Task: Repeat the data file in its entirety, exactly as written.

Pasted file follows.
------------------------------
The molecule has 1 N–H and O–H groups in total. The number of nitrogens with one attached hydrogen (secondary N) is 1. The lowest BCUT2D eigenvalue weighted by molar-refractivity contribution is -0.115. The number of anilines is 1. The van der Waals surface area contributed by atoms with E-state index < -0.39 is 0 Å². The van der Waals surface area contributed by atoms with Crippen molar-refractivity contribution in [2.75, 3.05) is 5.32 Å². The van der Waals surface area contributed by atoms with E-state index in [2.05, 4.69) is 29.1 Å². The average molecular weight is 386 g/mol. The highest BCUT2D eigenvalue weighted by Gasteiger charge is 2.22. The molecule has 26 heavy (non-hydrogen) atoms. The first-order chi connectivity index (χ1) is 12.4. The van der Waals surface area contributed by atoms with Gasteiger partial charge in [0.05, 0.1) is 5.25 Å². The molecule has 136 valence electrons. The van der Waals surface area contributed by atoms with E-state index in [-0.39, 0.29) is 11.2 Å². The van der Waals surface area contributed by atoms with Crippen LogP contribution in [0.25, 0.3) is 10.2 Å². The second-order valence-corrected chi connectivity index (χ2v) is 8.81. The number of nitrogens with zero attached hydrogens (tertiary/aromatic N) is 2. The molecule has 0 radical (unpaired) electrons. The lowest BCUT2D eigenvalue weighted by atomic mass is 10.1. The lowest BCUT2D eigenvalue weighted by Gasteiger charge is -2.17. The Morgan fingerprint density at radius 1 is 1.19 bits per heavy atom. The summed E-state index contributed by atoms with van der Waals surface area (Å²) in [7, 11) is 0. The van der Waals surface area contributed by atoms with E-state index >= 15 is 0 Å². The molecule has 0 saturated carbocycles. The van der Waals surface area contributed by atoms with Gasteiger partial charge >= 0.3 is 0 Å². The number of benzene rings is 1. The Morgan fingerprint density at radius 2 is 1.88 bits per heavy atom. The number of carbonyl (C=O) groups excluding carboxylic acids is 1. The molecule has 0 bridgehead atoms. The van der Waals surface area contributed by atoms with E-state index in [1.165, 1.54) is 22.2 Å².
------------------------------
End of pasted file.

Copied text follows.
The molecule has 1 N–H and O–H groups in total. The number of nitrogens with one attached hydrogen (secondary N) is 1. The lowest BCUT2D eigenvalue weighted by molar-refractivity contribution is -0.115. The number of anilines is 1. The van der Waals surface area contributed by atoms with E-state index < -0.39 is 0 Å². The van der Waals surface area contributed by atoms with Crippen molar-refractivity contribution in [2.75, 3.05) is 5.32 Å². The van der Waals surface area contributed by atoms with E-state index in [2.05, 4.69) is 29.1 Å². The average molecular weight is 386 g/mol. The highest BCUT2D eigenvalue weighted by Gasteiger charge is 2.22. The molecule has 26 heavy (non-hydrogen) atoms. The first-order chi connectivity index (χ1) is 12.4. The van der Waals surface area contributed by atoms with Gasteiger partial charge in [0.05, 0.1) is 5.25 Å². The molecule has 136 valence electrons. The van der Waals surface area contributed by atoms with E-state index in [-0.39, 0.29) is 11.2 Å². The van der Waals surface area contributed by atoms with Crippen LogP contribution in [0.25, 0.3) is 10.2 Å². The second-order valence-corrected chi connectivity index (χ2v) is 8.81. The number of nitrogens with zero attached hydrogens (tertiary/aromatic N) is 2. The molecule has 0 radical (unpaired) electrons. The lowest BCUT2D eigenvalue weighted by atomic mass is 10.1. The lowest BCUT2D eigenvalue weighted by Gasteiger charge is -2.17. The Morgan fingerprint density at radius 1 is 1.19 bits per heavy atom. The summed E-state index contributed by atoms with van der Waals surface area (Å²) in [7, 11) is 0. The van der Waals surface area contributed by atoms with E-state index >= 15 is 0 Å². The molecule has 0 saturated carbocycles. The van der Waals surface area contributed by atoms with Gasteiger partial charge >= 0.3 is 0 Å². The number of benzene rings is 1. The Morgan fingerprint density at radius 2 is 1.88 bits per heavy atom. The number of carbonyl (C=O) groups excluding carboxylic acids is 1. The molecule has 0 bridgehead atoms. The van der Waals surface area contributed by atoms with E-state index in [1.165, 1.54) is 22.2 Å².